While you as a psychology student spend most of your time with quantitative research, a lot of UX research is qualitative. Most of your data is statements and behavior of your participants. You have to find patterns, create cluster, define issues based on what you have experienced while interviewing people. Of course you will use surveys and some ratings on “how much did you like this and that?” but the way of doing analysis is different. Still, if your background is quantitative research, you have an advantage because you watch out for standardization, you ask appropriate questions such as “is this a valid way of testing that?”, “will we get reliable data based on this?”, etc. And every time you are collecting quantitative data (e.g. when tracking eye movements or having big online surveys) you can grab a coffee, start SPSS or R, take a deep breath and say “Baby I am home!”

UX research is communication

Now, as I said, you are testing other people’s work. You personally are not emotionally attached to the product you are testing. But there are people who are, namely the designers who spent weeks on that stuff. It will happen that you have to tell them that users did not like it. Or that they did not understand it. In these moments remember what you learned about empathy before you open your mouth.

Make “why” your favorite question.

When testing the usability of products, you measure how intuitively understandable and predictable the navigation though an interface is. “Before clicking, what do you think would happen if you click on that button?” Now in case most people expect something completely different than what really hides behind the button, then you just found a usability issue. Now we can dig deeper: Why did they misinterpret the button? Without giving them the feeling they are stupid, ask your participants why they think that is. Have they seen that button before in a different app with a different meaning? Was it the design itself which they misunderstood? Do not only tell your designers that stuff did not work. Try to tell them why. I usually use four categories of usability issues:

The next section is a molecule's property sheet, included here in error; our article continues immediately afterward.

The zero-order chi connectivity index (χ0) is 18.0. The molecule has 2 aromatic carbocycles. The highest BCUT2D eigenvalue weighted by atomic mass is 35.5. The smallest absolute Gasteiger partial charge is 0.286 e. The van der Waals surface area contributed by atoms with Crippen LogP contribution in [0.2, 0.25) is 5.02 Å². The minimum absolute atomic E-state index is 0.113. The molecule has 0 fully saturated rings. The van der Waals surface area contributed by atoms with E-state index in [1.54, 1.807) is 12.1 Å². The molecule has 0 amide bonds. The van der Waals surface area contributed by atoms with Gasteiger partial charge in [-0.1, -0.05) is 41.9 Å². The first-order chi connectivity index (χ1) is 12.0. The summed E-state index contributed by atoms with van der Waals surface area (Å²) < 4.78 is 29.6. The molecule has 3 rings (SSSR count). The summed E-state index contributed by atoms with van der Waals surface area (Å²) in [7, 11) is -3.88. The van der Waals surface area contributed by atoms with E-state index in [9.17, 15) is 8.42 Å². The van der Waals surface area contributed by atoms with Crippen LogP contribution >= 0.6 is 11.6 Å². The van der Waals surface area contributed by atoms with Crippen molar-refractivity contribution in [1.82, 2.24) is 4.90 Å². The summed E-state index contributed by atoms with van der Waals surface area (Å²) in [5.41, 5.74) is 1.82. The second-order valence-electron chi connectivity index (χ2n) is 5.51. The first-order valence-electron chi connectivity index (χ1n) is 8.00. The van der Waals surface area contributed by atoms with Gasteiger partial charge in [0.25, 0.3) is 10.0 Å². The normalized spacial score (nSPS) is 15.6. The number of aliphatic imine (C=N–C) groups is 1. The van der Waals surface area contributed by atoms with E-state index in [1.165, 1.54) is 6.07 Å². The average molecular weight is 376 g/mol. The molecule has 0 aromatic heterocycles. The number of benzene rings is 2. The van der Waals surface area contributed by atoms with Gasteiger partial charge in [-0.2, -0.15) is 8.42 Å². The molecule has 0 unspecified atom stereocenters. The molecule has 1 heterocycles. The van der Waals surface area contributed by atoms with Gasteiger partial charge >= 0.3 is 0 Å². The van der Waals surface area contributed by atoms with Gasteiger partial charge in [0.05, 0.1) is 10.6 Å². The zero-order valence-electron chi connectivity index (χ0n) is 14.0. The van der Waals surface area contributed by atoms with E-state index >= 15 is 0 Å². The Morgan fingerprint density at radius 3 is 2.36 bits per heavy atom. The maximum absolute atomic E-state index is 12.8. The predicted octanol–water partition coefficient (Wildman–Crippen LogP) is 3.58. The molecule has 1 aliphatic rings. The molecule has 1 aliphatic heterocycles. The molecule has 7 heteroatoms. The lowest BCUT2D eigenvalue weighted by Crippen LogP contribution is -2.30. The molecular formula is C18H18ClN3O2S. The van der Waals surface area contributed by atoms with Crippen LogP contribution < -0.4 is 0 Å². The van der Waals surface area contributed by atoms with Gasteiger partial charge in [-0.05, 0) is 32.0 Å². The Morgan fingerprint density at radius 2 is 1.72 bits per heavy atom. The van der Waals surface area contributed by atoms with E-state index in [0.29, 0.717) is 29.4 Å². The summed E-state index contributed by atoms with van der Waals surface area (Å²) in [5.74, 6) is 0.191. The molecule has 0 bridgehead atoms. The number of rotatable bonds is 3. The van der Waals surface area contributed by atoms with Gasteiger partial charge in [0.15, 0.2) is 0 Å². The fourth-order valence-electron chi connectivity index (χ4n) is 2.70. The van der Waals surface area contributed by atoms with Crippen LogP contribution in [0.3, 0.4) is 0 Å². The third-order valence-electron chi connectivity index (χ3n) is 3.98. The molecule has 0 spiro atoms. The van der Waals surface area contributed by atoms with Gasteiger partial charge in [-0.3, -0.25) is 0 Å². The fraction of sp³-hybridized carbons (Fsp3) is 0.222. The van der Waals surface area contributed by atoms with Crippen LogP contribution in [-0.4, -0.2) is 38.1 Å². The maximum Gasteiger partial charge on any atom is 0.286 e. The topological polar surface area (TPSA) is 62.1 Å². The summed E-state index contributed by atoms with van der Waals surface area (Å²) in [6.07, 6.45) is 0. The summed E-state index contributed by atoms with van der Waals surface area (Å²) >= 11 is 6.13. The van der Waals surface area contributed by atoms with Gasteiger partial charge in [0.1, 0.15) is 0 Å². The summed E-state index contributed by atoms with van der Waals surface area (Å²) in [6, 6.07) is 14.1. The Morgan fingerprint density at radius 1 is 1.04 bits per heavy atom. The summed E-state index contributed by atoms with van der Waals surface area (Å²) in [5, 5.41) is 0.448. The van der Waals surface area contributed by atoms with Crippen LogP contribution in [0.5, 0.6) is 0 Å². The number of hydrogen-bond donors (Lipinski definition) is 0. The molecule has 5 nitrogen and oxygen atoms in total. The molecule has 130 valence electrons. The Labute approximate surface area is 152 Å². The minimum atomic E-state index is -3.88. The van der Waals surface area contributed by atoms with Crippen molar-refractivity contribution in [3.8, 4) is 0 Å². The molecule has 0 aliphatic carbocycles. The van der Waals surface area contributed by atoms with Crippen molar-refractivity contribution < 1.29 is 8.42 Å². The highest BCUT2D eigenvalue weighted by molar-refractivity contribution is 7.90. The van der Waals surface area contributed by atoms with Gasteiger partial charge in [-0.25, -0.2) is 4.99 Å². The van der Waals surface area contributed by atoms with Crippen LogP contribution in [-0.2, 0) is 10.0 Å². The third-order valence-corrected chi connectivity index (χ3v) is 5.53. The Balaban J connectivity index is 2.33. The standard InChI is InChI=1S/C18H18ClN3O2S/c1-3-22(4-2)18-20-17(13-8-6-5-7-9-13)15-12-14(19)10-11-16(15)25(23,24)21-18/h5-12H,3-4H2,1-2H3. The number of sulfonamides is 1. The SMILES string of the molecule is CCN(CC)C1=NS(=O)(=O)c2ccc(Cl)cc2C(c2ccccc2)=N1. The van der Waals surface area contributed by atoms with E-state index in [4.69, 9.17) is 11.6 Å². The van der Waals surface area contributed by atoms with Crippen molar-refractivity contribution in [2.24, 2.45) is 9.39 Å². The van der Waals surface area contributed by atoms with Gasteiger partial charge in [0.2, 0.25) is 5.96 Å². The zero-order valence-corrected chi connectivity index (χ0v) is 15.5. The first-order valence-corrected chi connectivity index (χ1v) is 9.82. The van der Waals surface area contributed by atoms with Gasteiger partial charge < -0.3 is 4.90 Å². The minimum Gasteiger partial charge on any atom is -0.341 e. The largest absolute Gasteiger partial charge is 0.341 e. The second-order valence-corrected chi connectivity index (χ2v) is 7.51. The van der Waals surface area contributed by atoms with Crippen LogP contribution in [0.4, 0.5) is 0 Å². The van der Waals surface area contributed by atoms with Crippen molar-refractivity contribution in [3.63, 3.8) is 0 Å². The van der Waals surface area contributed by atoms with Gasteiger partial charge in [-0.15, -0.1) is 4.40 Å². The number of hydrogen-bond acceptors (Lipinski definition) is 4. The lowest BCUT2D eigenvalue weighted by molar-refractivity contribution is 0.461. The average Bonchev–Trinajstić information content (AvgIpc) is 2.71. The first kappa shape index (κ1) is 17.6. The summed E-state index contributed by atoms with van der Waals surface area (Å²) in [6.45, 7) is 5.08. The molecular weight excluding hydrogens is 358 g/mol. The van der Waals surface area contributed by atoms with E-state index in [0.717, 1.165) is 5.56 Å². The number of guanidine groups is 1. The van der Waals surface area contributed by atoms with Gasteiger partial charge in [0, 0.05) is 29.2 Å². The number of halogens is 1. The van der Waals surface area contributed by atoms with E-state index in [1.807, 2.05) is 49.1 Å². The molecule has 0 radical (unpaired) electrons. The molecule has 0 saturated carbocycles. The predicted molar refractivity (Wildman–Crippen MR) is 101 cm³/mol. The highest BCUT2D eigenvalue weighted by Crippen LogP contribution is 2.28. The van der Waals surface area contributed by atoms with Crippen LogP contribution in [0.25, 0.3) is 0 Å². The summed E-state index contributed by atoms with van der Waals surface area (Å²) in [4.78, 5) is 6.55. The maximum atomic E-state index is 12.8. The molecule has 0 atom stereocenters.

Intention: The person misunderstood the task. They were looking for something completely different than they should have. You can not blame the participant for that. That is rather a moderation issue.

Perception: The person did not see the correct path. Either because it was hidden (they should have slided up to unfold the menu) or whatever, if you notice they just do not see the solution, this is clearly a perception issue.

Interpretation: The person misunderstood the correct path. Their expectations are completely wrong. People tell you about what they expect to find behind a button and that is absolutely not what they will find. In this case, design is misleading.

Feedback: The person took the correct path but wonders whether it worked. In case people actually took a correct step but then struggle, then the product did not give a proper feedback. Take an easy example: “Is it sent yet?”.

When getting back to your designers provide insights into why stuff failed, why people did not like it. You as psychology students know better than anyone else that Stimulus-Response is almost never the case. In behavioral science, most y can be predicted by multiple x.

Get started. Today.

UX is not an entry level job. Most companies hire people with a great amount of prior experience in design and/or research. If you consider getting into UX research, prepare yourself way before writing your first application letter for a job in this field. Take classes on design principles, cognitive science, anything you can get on perception and judgment. In another article I explained how you get started with UX. All you need is a laptop and a brain:

Want to get into UX? Just open the laptop and do it!

How to get a job in UX research.

UX is a wonderful field to work in. Dear psychology students: Conisider it as your future job. Good luck!

If you have any questions, please get back to me on Twitter: @k_minus_e or drop a line under this article. I highly appreciate any kind of feedback.